The refractory period may be influenced by age and sex, but other physiological and psychological factors can contribute to it, including:

  • Your general health: Having good health or poor health influences your sexual stamina and fitness.
  • Medical conditions: Diseases like diabetes and rheumatoid arthritis can affect the autonomic nervous system, which regulates involuntary functions like the sexual response.
  • Sexual dysfunction: Problems like delayed ejaculation or premature ejaculation can undermine a person's sexual confidence and indirectly influence the refractory period.
  • The quality and frequency of sex: How much and how often you enjoy sex influences the "sexual pleasure cycle" and your ability to respond to sexual stimuli. This, in turn, can influence the refractory rate in males and females.
  • Number of sexual partners: Studies suggest that males are more likely to have quicker recovery times and multiple orgasms if they have multiple or new sex partners.
  • Mental health: Females, more than males, may experience a psychiatric disorder called postcoital dysphoria in which they feel fatigued, sad, depressed, or anxious after sex. Sexual performance anxiety, common in males, can also indirectly influence the refractory period.

It can be presumed that the quality of your relationship—how you feel about and respond to your partner—may also have a psychological and physiological impact on your refractory rate. Further research is needed.

Can You Shorten the Refractory Period?

The refractory period is not a sexual dysfunction like erectile dysfunction or female hypoactive sexual desire disorder (HSDD). It is simply the period of time when your desire and ability to have sex temporarily stop after an orgasm.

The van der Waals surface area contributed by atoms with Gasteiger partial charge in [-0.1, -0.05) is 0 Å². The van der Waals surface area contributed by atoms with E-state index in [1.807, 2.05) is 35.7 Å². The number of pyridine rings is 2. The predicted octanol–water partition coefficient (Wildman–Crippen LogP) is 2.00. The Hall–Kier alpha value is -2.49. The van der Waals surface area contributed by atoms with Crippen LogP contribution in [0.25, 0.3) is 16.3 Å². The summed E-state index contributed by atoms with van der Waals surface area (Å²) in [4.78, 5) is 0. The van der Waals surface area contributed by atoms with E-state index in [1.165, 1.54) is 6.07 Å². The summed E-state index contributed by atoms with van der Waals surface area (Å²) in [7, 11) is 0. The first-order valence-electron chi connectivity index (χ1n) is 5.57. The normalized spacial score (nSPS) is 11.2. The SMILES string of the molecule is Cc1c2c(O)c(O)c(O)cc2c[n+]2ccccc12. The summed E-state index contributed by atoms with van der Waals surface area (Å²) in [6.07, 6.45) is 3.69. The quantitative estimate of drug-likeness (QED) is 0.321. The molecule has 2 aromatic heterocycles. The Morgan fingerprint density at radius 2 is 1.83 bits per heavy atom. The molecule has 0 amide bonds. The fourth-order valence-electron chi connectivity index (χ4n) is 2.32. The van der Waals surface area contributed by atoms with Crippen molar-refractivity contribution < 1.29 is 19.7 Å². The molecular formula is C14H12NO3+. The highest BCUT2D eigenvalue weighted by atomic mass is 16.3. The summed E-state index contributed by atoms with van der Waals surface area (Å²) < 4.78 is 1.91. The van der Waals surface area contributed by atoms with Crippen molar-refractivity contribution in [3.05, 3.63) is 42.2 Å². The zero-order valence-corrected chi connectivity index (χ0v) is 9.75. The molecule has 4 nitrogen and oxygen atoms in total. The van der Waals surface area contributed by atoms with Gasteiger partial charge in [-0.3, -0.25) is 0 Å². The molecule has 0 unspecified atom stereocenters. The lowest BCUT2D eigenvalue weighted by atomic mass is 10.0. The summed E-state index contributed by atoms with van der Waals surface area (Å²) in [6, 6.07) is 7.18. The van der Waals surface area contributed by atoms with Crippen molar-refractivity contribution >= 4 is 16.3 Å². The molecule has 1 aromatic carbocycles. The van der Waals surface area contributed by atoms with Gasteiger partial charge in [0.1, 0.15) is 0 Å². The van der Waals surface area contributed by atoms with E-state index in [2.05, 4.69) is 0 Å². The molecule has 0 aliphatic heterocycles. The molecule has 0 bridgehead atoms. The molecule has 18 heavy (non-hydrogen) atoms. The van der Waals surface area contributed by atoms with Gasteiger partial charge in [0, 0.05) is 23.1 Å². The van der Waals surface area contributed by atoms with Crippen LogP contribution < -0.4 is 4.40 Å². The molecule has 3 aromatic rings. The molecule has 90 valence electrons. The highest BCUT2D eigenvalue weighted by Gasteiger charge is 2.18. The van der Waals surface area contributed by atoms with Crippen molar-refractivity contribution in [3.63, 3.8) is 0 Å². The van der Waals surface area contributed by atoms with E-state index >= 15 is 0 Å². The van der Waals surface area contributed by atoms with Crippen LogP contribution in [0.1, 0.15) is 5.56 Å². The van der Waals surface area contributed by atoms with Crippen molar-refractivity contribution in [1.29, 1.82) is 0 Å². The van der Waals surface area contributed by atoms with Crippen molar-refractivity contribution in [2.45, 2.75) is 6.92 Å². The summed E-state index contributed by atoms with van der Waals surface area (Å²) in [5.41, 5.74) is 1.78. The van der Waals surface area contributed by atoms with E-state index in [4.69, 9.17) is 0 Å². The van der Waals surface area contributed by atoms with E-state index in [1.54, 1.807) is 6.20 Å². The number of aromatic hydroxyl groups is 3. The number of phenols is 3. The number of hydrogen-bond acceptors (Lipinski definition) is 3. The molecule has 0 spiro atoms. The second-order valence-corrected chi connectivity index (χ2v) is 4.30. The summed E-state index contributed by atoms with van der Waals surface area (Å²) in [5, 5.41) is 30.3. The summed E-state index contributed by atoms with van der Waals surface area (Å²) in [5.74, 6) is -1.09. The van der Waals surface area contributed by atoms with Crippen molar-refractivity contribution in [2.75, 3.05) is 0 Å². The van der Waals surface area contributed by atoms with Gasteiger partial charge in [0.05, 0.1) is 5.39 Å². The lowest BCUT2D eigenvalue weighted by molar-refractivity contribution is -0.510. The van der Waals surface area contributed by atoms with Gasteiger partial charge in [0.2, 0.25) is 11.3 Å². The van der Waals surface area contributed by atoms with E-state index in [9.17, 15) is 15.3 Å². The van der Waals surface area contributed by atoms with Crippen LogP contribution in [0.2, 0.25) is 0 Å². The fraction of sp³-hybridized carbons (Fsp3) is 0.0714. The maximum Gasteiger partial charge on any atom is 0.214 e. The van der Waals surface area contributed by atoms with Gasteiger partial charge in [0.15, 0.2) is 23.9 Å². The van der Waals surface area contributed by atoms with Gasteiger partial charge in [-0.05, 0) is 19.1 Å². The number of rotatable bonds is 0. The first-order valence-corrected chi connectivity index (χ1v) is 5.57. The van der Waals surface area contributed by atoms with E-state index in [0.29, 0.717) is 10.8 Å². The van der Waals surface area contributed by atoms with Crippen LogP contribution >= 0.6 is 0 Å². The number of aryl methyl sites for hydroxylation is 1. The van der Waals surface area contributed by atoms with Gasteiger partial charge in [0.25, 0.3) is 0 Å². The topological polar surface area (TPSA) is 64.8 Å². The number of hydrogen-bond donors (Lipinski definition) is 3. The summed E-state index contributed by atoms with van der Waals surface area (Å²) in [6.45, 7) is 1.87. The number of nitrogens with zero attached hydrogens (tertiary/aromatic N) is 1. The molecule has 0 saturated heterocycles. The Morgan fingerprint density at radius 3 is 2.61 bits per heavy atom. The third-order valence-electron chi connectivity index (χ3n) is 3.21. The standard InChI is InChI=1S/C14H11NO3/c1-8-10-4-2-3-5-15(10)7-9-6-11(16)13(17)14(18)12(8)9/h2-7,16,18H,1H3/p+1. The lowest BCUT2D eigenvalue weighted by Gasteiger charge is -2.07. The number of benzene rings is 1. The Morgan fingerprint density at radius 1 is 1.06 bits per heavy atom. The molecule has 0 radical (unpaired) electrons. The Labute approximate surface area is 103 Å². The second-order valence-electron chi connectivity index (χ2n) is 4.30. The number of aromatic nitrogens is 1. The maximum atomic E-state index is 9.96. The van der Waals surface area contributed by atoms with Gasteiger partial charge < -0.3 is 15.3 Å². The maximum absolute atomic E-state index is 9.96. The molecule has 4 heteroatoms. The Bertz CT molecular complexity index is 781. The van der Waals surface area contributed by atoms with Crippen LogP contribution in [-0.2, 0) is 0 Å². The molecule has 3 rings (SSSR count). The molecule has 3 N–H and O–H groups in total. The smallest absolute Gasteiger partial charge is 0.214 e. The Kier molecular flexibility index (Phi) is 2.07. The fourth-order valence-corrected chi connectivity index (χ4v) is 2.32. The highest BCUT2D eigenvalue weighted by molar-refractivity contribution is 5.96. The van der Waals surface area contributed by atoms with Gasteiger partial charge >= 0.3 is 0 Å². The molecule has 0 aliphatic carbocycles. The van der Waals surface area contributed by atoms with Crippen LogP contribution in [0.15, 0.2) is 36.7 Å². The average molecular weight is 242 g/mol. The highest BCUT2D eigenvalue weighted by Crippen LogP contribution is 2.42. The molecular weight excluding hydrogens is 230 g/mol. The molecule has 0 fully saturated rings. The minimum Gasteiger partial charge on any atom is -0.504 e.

Even so, people often attribute sexual satisfaction to the intensity of their orgasms, the duration of sex, and, the frequency of orgasm and ejaculation.

While there are no surefire ways to reduce the refractory time, particularly in males, certain lifestyle changes may increase your sexual fitness and remove the barriers that stand in the way of a "second round" of sex.

According to a 2018 study published in the Journal of Education and Health Promotion, this should include:

  • Engaging in routine exercise, which can improve cardiovascular fitness, libido, and sexual performance in people of any sex
  • Engaging in sexual fantasy, which intensifies orgasms in males and libido in females

It is also important to manage chronic medical conditions, such as diabetes, that can affect sexual function and performance directly and indirectly.


The refractory period is the length of time after an orgasm when sexual desire and the ability to have sex temporarily cease. In males, the refractory period can last from minutes to days. In females, the refractory period may be brief or not occur at all.

The refractory period in males is heavily influenced by hormones. Women are not influenced in the same way but may still experience a decline in sexual interest or function after orgasm for other reasons, such as clitoral hyposensitivity or postcoital fatigue.

Certain risk factors may increase or decrease the refractory period, including your general health, mental health, medical conditions, sexual dysfunction, and the quality and frequency of sex. Routine exercise and engaging in sexual fantasy may indirectly influence the refractory rate by improving your sexual fitness, self-image, and sex drive.

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Verywell Health uses only high-quality sources, including peer-reviewed studies, to support the facts within our articles. Read our editorial process to learn more about how we fact-check and keep our content accurate, reliable, and trustworthy.
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By James Myhre & Dennis Sifris, MD
Dennis Sifris, MD, is an HIV specialist and Medical Director of LifeSense Disease Management. James Myhre is an American journalist and HIV educator.